It seems fitting that the AJFF spans the weekend when Martin Luther King’s birthday is being celebrated.
The ideas of building bridges of understanding and using stories to share experiences are ideas that Dr. King might have considered worthwhile.
When a friend remarked that I might not want to go to the film festival because it might be bombed, I knew she was kidding, but it made me stop and think.
Keeping a sharp lookout for bad drivers and paying attention in dark places or in areas with little pedestrian traffic are all part of my daily routine. However, I rarely consider that that I might be targeted due to religious beliefs.
Dr. King was probably aware of the physical risks that he ran while leading the civil-rights movement and, as with many soldiers, he probably believed that the possibility of his personal sacrifice was worth the risk in light of advancing the greater good.
“I say to you today, my friends, so even though we face the difficulties of today and tomorrow, I still have a dream. It is a dream deeply rooted in the American dream…”
This dream has come a long way since Dr. King’s death, but we are not there yet.
In trying to live the dream, our society has focused on building political correctness rather than building individual character. The overwhelming political correctness of our society today puts everyone into a group. Once groups are created, it is easy to focus on differences rather than to focus on similarities. The continued categorization and labeling creates continuous friction rather than fostering solidarity and unity for Americans who are interested in how we can help each other move forward.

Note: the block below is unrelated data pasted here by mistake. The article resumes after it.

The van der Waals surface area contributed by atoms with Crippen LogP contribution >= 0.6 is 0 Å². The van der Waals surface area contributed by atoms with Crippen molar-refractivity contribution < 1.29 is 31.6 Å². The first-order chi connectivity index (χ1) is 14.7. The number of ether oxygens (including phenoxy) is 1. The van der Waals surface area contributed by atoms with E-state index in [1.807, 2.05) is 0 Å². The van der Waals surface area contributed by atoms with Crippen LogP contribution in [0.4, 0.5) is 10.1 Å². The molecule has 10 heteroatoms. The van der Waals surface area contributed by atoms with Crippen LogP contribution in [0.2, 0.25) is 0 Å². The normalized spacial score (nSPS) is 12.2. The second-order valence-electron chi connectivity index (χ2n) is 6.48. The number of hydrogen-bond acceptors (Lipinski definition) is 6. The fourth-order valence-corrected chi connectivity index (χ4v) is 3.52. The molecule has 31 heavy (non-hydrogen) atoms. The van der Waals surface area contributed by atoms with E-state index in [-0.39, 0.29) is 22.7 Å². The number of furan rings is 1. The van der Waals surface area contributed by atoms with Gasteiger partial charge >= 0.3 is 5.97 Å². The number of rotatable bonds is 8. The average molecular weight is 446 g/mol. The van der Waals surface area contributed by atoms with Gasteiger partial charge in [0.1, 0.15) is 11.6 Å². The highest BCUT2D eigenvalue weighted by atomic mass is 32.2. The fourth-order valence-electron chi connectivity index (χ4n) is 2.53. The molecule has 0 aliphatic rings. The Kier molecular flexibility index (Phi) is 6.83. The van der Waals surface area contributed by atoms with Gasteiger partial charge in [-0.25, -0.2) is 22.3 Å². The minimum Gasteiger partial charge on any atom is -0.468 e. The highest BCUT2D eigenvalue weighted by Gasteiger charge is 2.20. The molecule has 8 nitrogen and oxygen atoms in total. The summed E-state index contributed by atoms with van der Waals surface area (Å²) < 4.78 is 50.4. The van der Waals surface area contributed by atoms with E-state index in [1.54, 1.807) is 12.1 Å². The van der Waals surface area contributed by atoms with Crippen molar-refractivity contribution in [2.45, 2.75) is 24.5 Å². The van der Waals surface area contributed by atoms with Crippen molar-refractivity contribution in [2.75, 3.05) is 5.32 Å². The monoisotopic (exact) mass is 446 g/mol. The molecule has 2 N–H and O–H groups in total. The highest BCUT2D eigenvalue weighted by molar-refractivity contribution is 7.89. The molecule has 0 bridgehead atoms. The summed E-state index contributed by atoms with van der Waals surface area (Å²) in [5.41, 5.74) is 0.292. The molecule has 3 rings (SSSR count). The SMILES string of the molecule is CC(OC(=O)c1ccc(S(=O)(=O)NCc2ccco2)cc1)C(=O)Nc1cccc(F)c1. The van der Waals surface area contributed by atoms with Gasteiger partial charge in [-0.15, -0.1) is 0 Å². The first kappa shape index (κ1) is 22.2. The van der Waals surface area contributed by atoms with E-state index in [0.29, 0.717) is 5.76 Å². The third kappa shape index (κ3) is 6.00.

It makes no more sense to group together people born with white skin than it does to group together people born with black skin. Skin color is not determined by an individual, but by genetics. What each person can control is the person who fills that skin.
If we really are to live the dream of Dr. King, skin color and religious background should be mere descriptors, and the focus should be on the person inside – the content of the character and how this character is reflected in everyday activities and actions.
Make sure you feel comfortable with whom you are as a person. After all, you did not create the skin, just the person who lives inside it.
Famed Voting Rights/Anti-Poverty Activist Fannie Lou Hamer Called Abortion "Genocide" | Ryan Bomberger